More than 3,000 people have come out in support of a Belgian family fighting to be allowed to continue living in their self-built, 16-square-metre home in Brussels.
After spending around €30,000 and years building it, Maxime Bonaert and Sabine Daibes propped up their so-called Tiny House in a residential street in the leafy municipality of Woluwe-Saint-Lambert.
But the owners of the tiny wooden home, who recently welcomed a baby, have now been told they must tear down the house and leave by September, after municipal authorities told them that living in such a small space clashed with current housing regulations in Brussels.
“Woluwe-Saint-Lambert (…) is now asking us to leave their territory, due to the lack of a legal framework regarding tiny homes,” the couple wrote in a petition launched to gather public support for their fight.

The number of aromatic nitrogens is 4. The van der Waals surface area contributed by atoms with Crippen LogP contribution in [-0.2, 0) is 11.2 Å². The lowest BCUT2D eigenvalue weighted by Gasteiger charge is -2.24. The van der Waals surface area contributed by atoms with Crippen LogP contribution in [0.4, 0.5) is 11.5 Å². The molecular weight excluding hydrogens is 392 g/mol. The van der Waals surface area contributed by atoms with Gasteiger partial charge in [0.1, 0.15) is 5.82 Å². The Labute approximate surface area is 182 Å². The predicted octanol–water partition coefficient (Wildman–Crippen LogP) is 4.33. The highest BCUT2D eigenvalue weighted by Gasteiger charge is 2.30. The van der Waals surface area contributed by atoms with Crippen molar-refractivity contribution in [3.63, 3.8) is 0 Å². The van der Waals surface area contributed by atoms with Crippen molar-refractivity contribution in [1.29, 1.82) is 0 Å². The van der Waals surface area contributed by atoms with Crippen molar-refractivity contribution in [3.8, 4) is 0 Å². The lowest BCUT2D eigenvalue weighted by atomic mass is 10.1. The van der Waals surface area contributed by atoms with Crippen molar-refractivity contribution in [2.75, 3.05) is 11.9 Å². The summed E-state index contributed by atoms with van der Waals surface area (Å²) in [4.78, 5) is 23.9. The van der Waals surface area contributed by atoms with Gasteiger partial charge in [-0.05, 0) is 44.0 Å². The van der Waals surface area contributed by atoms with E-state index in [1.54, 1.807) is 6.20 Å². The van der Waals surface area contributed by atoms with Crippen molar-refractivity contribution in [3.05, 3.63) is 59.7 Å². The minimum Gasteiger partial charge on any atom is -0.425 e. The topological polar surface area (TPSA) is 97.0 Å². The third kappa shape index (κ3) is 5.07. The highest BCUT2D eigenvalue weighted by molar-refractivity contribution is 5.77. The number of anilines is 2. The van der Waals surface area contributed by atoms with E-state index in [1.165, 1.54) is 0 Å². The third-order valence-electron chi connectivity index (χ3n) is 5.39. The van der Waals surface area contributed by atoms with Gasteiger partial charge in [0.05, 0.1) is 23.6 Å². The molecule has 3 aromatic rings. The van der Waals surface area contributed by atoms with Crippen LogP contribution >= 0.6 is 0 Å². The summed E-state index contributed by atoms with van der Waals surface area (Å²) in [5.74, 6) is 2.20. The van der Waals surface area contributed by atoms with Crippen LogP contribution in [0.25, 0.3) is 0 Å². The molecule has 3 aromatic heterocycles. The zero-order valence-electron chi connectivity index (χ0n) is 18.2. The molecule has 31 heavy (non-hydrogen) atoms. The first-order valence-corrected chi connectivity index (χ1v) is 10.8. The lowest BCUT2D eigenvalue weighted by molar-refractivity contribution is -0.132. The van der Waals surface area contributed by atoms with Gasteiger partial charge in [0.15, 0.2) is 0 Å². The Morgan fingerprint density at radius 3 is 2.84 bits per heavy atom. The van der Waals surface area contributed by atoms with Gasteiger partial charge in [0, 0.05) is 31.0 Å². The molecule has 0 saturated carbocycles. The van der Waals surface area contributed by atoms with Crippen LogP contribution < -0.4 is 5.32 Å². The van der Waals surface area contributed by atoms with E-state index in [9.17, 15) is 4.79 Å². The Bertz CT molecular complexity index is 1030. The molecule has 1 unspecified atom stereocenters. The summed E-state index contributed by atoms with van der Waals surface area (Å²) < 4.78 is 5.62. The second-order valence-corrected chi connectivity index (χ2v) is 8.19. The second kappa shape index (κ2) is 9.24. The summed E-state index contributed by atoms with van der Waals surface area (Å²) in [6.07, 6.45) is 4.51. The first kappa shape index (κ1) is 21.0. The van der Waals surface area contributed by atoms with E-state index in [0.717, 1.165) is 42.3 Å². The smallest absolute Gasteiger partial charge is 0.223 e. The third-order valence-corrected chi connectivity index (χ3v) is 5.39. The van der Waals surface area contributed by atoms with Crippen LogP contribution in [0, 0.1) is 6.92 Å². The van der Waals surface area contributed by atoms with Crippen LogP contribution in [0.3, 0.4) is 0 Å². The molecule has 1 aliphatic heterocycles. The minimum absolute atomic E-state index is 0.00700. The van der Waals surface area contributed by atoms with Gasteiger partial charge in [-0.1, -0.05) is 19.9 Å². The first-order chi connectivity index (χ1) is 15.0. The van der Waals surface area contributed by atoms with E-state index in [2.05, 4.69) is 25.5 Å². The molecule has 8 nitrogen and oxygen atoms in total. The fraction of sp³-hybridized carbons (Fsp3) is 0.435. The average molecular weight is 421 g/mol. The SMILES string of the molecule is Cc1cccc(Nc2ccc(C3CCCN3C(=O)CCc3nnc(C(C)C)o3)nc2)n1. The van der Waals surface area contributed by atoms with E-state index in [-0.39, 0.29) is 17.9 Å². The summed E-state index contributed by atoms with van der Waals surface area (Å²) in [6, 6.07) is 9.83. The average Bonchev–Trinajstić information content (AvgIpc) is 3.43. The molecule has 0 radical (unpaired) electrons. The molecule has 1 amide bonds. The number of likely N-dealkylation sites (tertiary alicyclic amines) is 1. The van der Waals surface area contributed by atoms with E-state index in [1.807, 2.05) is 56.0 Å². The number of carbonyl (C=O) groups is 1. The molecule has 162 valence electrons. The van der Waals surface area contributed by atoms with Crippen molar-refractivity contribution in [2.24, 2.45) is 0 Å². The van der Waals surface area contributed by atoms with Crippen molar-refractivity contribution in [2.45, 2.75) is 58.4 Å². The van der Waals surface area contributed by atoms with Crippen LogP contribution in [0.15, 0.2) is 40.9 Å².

“Due to the inherent characteristics of a tiny house, it does not conform to the ruling health norms regarding the surface size.”
Daibes and Bonaert embarked in the construction of their Tiny House in the fall of 2018, posting regular updates on their progress to their thousands of followers on their Facebook page.
In the space of two weeks, their petition has already gathered over 3,300 signatures and their plight has earned them widespread media coverage.
The couple said they were drawn to the concept of Tiny Houses, an initiative which advocates living simply in unusually small and often austere houses, because of the high living and real estate costs in the Belgian capital and to adopt a more sustainable way of life.
“There are several reasons why we decided to live in a tiny house: we want to adopt a way of life that’s more respectful to the environment, stay close to our family and friends, all while living within our means,” they wrote. “We live here harmoniously with our 9-month-old son, and wish to have the possibility to request a building permit to the commune, so we can continue to reside here.”
In their petition, the couple said that high-real estate prices were one of the main reasons young couples fled the Belgian capital for the suburbs or smaller towns in the Walloon and Flemish regions, and said they would seek to bring their case to regional urbanism secretary, Pascal Smet.